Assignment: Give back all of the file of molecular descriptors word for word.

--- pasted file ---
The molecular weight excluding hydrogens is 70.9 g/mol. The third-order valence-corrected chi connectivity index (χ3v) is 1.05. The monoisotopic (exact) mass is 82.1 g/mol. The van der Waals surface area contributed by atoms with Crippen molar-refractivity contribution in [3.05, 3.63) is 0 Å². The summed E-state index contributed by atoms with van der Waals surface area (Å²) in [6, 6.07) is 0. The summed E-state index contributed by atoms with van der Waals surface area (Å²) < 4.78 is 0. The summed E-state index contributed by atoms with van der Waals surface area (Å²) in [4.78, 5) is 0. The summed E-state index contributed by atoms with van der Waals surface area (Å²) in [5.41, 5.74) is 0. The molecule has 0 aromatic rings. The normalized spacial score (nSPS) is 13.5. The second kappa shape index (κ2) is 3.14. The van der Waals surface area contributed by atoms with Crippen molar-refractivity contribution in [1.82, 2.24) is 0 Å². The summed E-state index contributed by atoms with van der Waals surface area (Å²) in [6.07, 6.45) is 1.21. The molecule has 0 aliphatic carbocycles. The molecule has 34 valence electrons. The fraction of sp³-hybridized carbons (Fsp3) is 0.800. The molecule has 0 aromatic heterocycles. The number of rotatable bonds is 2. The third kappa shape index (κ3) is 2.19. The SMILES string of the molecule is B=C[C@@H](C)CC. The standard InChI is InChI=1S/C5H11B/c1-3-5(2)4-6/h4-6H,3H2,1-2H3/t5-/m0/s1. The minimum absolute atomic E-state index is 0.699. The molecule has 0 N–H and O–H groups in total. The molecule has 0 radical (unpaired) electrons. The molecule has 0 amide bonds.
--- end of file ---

The molecular weight excluding hydrogens is 70.9 g/mol. The third-order valence-corrected chi connectivity index (χ3v) is 1.05. The monoisotopic (exact) mass is 82.1 g/mol. The van der Waals surface area contributed by atoms with Crippen molar-refractivity contribution in [3.05, 3.63) is 0 Å². The summed E-state index contributed by atoms with van der Waals surface area (Å²) in [6, 6.07) is 0. The summed E-state index contributed by atoms with van der Waals surface area (Å²) < 4.78 is 0. The summed E-state index contributed by atoms with van der Waals surface area (Å²) in [4.78, 5) is 0. The summed E-state index contributed by atoms with van der Waals surface area (Å²) in [5.41, 5.74) is 0. The molecule has 0 aromatic rings. The normalized spacial score (nSPS) is 13.5. The second kappa shape index (κ2) is 3.14. The van der Waals surface area contributed by atoms with Crippen molar-refractivity contribution in [1.82, 2.24) is 0 Å². The summed E-state index contributed by atoms with van der Waals surface area (Å²) in [6.07, 6.45) is 1.21. The molecule has 0 aliphatic carbocycles. The molecule has 34 valence electrons. The fraction of sp³-hybridized carbons (Fsp3) is 0.800. The molecule has 0 aromatic heterocycles. The number of rotatable bonds is 2. The third kappa shape index (κ3) is 2.19. The SMILES string of the molecule is B=C[C@@H](C)CC. The standard InChI is InChI=1S/C5H11B/c1-3-5(2)4-6/h4-6H,3H2,1-2H3/t5-/m0/s1. The minimum absolute atomic E-state index is 0.699. The molecule has 0 N–H and O–H groups in total. The molecule has 0 radical (unpaired) electrons. The molecule has 0 amide bonds.